I feel like people often ask me this question when they find out I am a solo pastor, part of a clergy couple, a mother of two young children—and I don’t live near my family. This question immediately makes me feel terribly defensive. I start to wonder what the questioners are really saying to me. Do they think I don’t spend enough time with my kids? Do they think I’m completely nuts and I’m slowly damaging my reputations as both a mother and pastor as I try to merge parenthood and an active congregation? Am I crazy working without other pastors on staff with me? Are my children doomed? A fellow pastor, pregnant with her first child, told me recently of a friend who asked her about what her plans were after she had the baby. This fellow pastor talked of her dream to be a solo pastor and described how she hoped to manage daycare. Her friend then said, “Well, it won’t be ideal.” My heart burned for her after she told me of this comment.
In motherhood, like ministry, it’s really hard to tell when I’m doing things right. And much of the time I feel like I’m doing most things a little bit wrong. When people ask me “How do you do it?” and I overreact, I realize this reaction is birthed from my own deep insecurities. The reputation of the behaviorally-challenged, anti-religious, emotionally scarred pastor’s child is powerful. This reputation formed when most children of pastors had mothers who stayed at home. How will my children fare with two parents who are pastors? Whenever my children have challenging days, my first reaction is to blame myself. Many days I struggle with the idea that I may be a better pastor than a mother. The guilt I feel as a parent is a soul-sucking, anxiety-producing, terror-inducing emotion.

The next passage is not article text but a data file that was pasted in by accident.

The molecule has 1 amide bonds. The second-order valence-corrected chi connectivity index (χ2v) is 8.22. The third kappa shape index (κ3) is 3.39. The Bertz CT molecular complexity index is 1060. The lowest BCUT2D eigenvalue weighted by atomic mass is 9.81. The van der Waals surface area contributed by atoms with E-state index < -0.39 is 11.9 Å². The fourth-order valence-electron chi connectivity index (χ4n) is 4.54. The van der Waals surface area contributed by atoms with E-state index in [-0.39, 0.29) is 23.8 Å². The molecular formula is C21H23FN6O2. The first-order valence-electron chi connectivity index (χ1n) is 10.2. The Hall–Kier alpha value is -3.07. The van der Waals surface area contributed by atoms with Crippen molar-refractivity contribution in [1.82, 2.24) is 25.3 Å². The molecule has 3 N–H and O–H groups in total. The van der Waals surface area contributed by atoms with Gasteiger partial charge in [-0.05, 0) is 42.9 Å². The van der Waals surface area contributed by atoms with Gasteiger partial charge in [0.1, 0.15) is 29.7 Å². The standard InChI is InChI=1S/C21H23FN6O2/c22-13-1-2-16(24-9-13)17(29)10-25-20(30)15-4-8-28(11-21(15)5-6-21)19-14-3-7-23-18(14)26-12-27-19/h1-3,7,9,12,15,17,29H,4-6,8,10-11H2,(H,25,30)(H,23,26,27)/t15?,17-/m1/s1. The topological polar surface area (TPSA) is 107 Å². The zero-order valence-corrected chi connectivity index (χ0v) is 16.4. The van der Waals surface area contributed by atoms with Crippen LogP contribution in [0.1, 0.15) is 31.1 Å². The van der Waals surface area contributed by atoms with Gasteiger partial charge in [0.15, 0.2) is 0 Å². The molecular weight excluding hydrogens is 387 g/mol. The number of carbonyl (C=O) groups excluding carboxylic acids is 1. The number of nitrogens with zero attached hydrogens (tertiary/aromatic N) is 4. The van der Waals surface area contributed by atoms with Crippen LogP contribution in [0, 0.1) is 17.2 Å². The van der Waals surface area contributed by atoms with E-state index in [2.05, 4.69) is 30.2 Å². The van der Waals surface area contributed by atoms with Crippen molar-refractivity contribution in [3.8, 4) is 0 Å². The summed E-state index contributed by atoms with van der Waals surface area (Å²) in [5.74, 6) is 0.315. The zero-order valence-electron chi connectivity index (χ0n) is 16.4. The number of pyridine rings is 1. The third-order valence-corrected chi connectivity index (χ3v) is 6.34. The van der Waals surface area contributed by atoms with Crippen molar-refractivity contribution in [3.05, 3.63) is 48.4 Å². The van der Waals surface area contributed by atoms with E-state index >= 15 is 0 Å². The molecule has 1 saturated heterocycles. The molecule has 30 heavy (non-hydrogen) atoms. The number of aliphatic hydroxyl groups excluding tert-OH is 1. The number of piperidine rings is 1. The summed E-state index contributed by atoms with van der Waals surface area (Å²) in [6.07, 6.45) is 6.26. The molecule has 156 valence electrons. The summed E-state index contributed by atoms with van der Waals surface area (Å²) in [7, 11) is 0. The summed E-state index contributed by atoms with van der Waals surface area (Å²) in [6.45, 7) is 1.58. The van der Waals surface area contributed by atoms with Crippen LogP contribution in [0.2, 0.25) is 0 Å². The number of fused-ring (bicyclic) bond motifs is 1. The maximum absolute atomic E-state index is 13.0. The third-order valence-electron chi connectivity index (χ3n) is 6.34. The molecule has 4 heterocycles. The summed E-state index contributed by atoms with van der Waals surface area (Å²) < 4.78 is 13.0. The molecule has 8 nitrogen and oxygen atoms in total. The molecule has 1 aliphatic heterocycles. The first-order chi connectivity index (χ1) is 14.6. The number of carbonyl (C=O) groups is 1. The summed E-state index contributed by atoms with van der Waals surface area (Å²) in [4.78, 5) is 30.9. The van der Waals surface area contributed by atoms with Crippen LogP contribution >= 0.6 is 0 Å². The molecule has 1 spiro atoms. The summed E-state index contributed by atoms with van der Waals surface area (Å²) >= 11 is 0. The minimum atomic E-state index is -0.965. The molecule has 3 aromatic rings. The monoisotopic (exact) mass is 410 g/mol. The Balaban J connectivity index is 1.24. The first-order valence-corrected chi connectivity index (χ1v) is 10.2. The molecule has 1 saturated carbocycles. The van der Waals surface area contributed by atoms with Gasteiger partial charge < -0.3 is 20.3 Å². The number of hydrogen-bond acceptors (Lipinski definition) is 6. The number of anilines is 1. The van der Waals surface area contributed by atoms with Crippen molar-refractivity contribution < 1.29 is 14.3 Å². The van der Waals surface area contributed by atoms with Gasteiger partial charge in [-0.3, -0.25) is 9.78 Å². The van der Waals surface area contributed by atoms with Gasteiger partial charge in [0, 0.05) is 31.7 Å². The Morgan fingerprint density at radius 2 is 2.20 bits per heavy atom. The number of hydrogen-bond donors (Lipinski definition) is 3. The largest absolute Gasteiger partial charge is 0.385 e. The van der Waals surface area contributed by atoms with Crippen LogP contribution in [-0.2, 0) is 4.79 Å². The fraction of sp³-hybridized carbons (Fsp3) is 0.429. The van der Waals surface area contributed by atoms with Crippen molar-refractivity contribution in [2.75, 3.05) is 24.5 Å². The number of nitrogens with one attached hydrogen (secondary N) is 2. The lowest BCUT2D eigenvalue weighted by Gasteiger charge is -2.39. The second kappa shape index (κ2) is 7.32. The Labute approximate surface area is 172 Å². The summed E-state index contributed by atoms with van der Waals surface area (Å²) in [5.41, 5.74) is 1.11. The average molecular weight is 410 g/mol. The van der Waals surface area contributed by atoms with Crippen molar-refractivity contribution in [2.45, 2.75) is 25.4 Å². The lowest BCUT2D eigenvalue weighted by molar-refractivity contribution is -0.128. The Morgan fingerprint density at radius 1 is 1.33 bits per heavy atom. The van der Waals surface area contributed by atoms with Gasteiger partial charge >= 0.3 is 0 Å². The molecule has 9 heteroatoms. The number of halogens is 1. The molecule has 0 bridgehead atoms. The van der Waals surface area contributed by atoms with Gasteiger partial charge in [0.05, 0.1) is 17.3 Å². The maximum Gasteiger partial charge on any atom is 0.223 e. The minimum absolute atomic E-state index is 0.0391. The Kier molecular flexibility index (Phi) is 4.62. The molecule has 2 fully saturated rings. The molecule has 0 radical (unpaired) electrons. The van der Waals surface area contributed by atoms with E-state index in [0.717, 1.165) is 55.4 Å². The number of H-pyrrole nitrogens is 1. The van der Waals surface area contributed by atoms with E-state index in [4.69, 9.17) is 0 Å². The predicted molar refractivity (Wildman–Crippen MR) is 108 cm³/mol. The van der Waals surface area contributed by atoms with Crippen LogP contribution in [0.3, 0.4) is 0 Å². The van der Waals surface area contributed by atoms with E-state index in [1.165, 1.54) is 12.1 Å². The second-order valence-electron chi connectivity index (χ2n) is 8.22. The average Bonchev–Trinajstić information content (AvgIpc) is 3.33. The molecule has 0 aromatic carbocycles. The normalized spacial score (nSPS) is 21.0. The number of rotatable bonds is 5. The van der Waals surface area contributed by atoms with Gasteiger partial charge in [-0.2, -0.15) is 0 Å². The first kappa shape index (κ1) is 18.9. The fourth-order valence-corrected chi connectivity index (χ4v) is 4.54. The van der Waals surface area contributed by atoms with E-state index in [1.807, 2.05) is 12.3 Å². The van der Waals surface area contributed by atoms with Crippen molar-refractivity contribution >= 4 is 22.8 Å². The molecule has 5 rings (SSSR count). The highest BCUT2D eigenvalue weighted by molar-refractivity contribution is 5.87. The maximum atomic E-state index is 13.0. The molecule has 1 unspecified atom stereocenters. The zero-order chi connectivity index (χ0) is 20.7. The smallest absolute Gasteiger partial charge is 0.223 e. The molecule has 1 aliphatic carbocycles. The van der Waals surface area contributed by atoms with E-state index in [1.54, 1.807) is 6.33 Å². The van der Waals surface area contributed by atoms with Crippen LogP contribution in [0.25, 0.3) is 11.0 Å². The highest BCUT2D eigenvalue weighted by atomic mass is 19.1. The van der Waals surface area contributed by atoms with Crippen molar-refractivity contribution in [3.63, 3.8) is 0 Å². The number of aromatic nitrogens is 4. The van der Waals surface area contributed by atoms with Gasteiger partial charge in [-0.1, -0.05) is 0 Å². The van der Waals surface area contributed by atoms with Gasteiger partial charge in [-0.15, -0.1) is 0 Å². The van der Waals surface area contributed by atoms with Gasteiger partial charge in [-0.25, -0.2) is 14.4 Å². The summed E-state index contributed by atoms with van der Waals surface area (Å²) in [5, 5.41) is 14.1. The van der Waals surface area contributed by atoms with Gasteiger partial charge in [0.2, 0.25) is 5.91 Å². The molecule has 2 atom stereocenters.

It was a beautiful weekend in late October, when the rest of the country was already slipping toward winter. Fall lingers in North Carolina, though, so on Saturday afternoon some good friends and I sat outside for hours on the patio of a nearby winery, marveling at the colors cascading down the mountains.
I should probably call them old friends, based on the age of our friendship—though I fear that says something about my own age as well, a fear confirmed by the increasing number of gray hairs appearing at the edge of my forehead. These friends live halfway across the country now, but our friendship goes back to early college. They were in town for a conference, and tagged on a couple of days to visit us.
Our children—who had never met before—played together delightfully, while we sipped wine and caught up with each other, enjoying the scenery and the company and the antics of our kids. We laughed, easily and often, about things that happened yesterday or years ago. We talked about hard things, job changes and complicated families and deep sorrow. We told stories and reminisced, teased each other lightly, and reveled in the comfortable conversation of friends who know each other well.
At a recent workshop for clergy, I got into a conversation with a colleague now 20 years into her ministry. Over coffee during one of the breaks, I was sharing some of the difficulties of being minimally employed and working from home. As an extrovert and a new priest excited about parish ministry, I’ve been frustrated and depressed at times with the situation. Before I could finish she gulped her coffee distractedly and told me, “Don’t be sad. You just need to have faith.” Her break was over, and apparently so was our conversation. I was left furious, and just as demoralized as ever.
It has now been one year since I graduated seminary and was ordained in the Episcopal Church. When I graduated, I had already been hunting for a parish job for several months. Now a year and a half since that process began, I am still without parish work. (I know I’m not alone in this. Finding parish positions for those just beginning their careers and even those later in their careers has been difficult lately.) Several of those months I spent unemployed, and for the past half-year I’ve been minimally employed coordinating grants for my diocese. I feel blessed to have work of any sort, but I continue to search for any parish options full-time or even part-time because that’s where my heart is and that’s really where I want to be.